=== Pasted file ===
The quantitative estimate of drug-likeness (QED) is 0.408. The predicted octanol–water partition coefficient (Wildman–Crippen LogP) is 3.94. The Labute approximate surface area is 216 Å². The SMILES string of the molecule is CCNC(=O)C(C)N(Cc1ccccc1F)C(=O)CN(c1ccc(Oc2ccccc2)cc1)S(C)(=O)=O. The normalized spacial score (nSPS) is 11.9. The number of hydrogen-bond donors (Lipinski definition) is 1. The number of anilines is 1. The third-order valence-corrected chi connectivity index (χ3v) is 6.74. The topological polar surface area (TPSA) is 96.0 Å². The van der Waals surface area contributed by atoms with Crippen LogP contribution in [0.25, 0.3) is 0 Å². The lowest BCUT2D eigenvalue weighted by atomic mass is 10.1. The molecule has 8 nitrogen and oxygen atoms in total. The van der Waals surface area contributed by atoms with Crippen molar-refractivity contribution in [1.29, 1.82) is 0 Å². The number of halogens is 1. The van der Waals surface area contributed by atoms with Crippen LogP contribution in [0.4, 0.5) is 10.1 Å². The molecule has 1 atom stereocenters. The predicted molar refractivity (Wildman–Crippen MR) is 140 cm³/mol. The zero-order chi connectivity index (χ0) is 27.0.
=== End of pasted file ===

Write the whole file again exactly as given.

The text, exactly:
The quantitative estimate of drug-likeness (QED) is 0.408. The predicted octanol–water partition coefficient (Wildman–Crippen LogP) is 3.94. The Labute approximate surface area is 216 Å². The SMILES string of the molecule is CCNC(=O)C(C)N(Cc1ccccc1F)C(=O)CN(c1ccc(Oc2ccccc2)cc1)S(C)(=O)=O. The normalized spacial score (nSPS) is 11.9. The number of hydrogen-bond donors (Lipinski definition) is 1. The number of anilines is 1. The third-order valence-corrected chi connectivity index (χ3v) is 6.74. The topological polar surface area (TPSA) is 96.0 Å². The van der Waals surface area contributed by atoms with Crippen LogP contribution in [0.25, 0.3) is 0 Å². The lowest BCUT2D eigenvalue weighted by atomic mass is 10.1. The molecule has 8 nitrogen and oxygen atoms in total. The van der Waals surface area contributed by atoms with Crippen molar-refractivity contribution in [1.29, 1.82) is 0 Å². The number of halogens is 1. The van der Waals surface area contributed by atoms with Crippen LogP contribution in [0.4, 0.5) is 10.1 Å². The molecule has 1 atom stereocenters. The predicted molar refractivity (Wildman–Crippen MR) is 140 cm³/mol. The zero-order chi connectivity index (χ0) is 27.0.